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Leave Peeping at the Shenandoah

leah kirk

It’s not exactly what you would call riotous yet, but Shenandoah National Park is getting there. Day by day, tree by tree, this beloved national park is becoming the mosaic of color we’ve been waiting for all year. Some areas of the Park are more colorful than others – and this will continue to be the case – but expect to see plenty of autumn drama as you drive from Front Royal at mile 0 all the way down to Rockfish Gap at mile 105. The happy little maple that oversees Meadow Spring Parking at mile 33.5 is a swirl of cherry, orange, and lime, like a snow cone for a child who couldn’t decide on just one flavor. And sumacs are funny things. You might find a patch of the tropical-looking plants still green as poison growing right beside their brothers and sisters who have turned every color except green – poinsettia red, butternut orange, Golden Delicious yellow. A patch of sumacs at Spitler Knoll Overlook (mile 48) is especially dramatic, exhibiting just about every possible hue, like feather boas on Mardi Gras revelers.

Swift Run Gap is alive with chromatic splendor. A rogue maple just north of the Gap looks like an open box of Crayolas – Red Orange, Scarlet, Burnt Orange, Mango Tango, Sunglow, and tiny polka dots of Electric Lime. A dogwood just south of the turnoff for route 33 displays every color there ever was in the palette of red. Pulling off at Bacon Hollow Overlook at mile 68.9 on a foggy afternoon provided a Halloween vignette of grays, silvers, and blacks: crows flapping around and landing in a dead snag cawed haughtily, perfectly aware that they own the joint. "Keep moving," they croaked. "You have no jurisdiction here." Fog comes and goes, though; by Rocky Mount Overlook just two miles south, the fog was lifting and revealing south-facing mountainsides just beginning to turn maize and pumpkin. Hickories and birches, especially in the Park’s South District, glow golden-orange, one and two trees at a time, little fires of color in the forest.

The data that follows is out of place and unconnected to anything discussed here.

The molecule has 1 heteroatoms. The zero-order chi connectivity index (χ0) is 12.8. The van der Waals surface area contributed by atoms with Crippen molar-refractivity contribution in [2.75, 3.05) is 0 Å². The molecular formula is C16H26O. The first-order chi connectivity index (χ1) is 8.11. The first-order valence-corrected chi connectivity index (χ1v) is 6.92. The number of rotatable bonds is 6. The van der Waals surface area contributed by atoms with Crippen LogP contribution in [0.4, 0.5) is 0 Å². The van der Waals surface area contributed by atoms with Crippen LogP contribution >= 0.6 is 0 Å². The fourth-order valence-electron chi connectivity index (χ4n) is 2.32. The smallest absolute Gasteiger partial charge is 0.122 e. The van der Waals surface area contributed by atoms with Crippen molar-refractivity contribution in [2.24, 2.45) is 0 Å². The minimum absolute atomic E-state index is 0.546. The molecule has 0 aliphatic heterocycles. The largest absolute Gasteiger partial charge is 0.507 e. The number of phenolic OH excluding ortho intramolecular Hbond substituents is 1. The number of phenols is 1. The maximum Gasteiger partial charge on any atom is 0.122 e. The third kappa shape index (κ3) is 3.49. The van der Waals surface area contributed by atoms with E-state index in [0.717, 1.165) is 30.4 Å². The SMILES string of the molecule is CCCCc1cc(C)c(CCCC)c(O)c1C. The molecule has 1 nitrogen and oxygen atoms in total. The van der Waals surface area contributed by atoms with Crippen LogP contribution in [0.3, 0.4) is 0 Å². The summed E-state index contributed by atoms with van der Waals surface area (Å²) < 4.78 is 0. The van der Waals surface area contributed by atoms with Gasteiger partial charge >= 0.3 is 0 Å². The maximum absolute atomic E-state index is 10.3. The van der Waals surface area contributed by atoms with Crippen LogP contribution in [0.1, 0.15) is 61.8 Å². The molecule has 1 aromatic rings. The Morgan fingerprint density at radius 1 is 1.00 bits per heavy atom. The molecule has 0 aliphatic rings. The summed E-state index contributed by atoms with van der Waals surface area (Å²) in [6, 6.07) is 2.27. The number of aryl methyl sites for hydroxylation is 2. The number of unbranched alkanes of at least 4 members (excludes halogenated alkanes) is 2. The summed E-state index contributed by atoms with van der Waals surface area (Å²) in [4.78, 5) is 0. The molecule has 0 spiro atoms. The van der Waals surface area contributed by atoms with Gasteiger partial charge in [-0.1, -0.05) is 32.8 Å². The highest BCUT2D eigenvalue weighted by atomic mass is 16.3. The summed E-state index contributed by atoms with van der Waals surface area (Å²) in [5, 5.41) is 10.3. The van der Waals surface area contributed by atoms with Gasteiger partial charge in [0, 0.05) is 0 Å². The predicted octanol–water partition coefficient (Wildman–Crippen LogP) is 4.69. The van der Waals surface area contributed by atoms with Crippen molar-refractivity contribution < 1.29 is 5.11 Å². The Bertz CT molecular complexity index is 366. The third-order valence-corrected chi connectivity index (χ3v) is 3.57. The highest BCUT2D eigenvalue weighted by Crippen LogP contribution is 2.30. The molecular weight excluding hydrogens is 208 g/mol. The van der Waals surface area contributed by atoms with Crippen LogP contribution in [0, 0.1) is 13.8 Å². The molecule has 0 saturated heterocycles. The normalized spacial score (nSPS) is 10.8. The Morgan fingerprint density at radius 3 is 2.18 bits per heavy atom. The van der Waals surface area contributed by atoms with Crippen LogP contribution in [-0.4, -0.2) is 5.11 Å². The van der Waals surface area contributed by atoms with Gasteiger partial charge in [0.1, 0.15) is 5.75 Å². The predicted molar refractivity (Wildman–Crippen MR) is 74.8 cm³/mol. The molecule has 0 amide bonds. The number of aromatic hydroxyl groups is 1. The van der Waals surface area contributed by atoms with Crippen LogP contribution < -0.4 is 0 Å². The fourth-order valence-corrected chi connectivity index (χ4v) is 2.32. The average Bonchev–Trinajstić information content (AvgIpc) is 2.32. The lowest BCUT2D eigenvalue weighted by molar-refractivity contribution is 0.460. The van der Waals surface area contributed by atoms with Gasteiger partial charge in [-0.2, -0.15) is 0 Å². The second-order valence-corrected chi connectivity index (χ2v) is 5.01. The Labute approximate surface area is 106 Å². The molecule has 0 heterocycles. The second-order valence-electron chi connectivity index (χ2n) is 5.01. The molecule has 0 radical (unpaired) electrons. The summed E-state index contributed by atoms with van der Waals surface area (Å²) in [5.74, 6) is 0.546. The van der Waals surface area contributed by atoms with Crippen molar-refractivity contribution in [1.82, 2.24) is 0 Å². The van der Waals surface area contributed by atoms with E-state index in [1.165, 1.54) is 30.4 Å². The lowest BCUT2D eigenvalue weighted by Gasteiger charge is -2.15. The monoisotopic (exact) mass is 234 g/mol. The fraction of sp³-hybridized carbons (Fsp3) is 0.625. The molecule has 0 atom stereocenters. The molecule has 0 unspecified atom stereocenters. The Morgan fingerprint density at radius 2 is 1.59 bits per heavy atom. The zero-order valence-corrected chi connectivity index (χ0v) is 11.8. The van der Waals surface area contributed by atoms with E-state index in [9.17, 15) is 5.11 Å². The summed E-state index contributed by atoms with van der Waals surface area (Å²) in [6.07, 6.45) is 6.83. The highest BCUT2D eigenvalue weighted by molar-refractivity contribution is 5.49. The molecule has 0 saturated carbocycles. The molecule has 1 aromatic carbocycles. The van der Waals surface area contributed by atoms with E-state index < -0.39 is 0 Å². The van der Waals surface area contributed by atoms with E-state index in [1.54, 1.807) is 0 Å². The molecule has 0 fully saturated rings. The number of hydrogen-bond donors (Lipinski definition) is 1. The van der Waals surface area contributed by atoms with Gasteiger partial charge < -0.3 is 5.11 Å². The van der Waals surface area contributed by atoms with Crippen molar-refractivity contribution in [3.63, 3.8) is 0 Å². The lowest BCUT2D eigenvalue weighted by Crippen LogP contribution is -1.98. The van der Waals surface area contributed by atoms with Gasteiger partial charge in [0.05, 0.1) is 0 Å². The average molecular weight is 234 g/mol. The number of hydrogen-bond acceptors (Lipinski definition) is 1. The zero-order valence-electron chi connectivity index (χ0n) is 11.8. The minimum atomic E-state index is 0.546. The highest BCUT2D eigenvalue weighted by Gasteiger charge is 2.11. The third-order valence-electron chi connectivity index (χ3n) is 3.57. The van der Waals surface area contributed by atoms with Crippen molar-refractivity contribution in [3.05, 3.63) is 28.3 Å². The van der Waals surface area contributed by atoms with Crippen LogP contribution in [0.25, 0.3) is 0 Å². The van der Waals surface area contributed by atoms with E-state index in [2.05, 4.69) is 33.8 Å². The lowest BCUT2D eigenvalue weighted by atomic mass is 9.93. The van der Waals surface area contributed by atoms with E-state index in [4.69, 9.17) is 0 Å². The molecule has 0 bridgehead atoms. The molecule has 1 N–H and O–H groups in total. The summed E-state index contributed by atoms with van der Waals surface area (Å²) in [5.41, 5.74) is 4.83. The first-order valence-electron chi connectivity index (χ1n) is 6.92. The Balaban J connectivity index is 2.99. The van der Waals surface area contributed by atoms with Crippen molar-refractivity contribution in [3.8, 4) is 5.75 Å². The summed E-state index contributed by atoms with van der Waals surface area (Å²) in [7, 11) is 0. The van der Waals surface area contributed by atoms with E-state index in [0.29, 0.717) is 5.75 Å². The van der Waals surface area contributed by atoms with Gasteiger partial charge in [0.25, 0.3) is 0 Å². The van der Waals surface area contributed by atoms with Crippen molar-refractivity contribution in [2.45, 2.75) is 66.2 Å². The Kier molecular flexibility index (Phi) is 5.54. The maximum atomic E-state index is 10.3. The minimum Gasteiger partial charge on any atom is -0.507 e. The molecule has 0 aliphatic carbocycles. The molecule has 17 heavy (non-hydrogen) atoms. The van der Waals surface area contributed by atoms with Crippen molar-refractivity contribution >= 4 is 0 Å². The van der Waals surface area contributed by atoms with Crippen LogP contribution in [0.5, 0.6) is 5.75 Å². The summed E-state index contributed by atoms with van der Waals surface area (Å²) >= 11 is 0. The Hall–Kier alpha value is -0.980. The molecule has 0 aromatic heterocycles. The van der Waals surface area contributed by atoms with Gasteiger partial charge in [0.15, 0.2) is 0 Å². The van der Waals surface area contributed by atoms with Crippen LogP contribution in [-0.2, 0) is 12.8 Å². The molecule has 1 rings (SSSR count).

A single phosphorescent yellow evening primrose hangs on fiercely on the west side of the Drive near mile 85. The scene-stealer this week, though, is sassafras. Sassafras trees, like sumacs, are the mood rings of the Appalachian woods. In the Park this week you can see the whole gamut of sassafras shades – single trees glittering jewel-tones of both crimson and green, startling as mangoes in every stage of ripeness, or dressing themselves in classic monotones like auburn, paprika, and Velveeta orange. A sassafras near Calf Mountain Overlook seven miles from Skyline Drive’s southern end glowed a luminous light red, like a glass of Pinot Noir on the Thanksgiving table.

Some of the best colors right now are between mile 23, near Mathews Arm and Elkwallow, south to Swift Run Gap, at mile 65.5. Here and there, hickories blaze golden yellow, the color of ripe mangoes. Thornton Gap is turning candy-corn colors branch by branch, tree by tree. The Stony Man area around mile 38 is starting to show its colorful side and should be even splashier this weekend. You might remember that last week old Stony Man got himself a henna rinse. Well, this week the old fellow seems to have gone back to the salon for streaks of paprika, cumin, and saffron.

Big Meadows is layered streaks of spice tones – sand art in a huge shallow glass bowl. Driving through the section of Skyline Drive around Lewis Mountain at mile 57 is like walking down the aisle of a cathedral with stained-glass windows in marigold tones. Swift Run Gap is dabbed with yellow and pops of red. Bearfence Trail is gorgeous, flaunting a mix of goldenrod, purple asters, and yellow foliage. A maple at Naked Creek Overlook blazes vermilion against a sea of lime green and lemon yellow.

But dryness is having an impact. Dryness like Shenandoah is experiencing now stresses trees, and their leaf colors exhibit that stress; some trees may shed their leaves before they have a chance to turn the vivid colors that back in early September they wanted to turn. We’re hoping for rain later in the weekend. That hoped-for rain could still resuscitate the colors of some trees.

Please know that this fall color report is not analytic, nor is it meant to be. If you prefer science over abstraction, you’ve got a friend in the Smoky Mountains Fall Foliage Prediction Map, at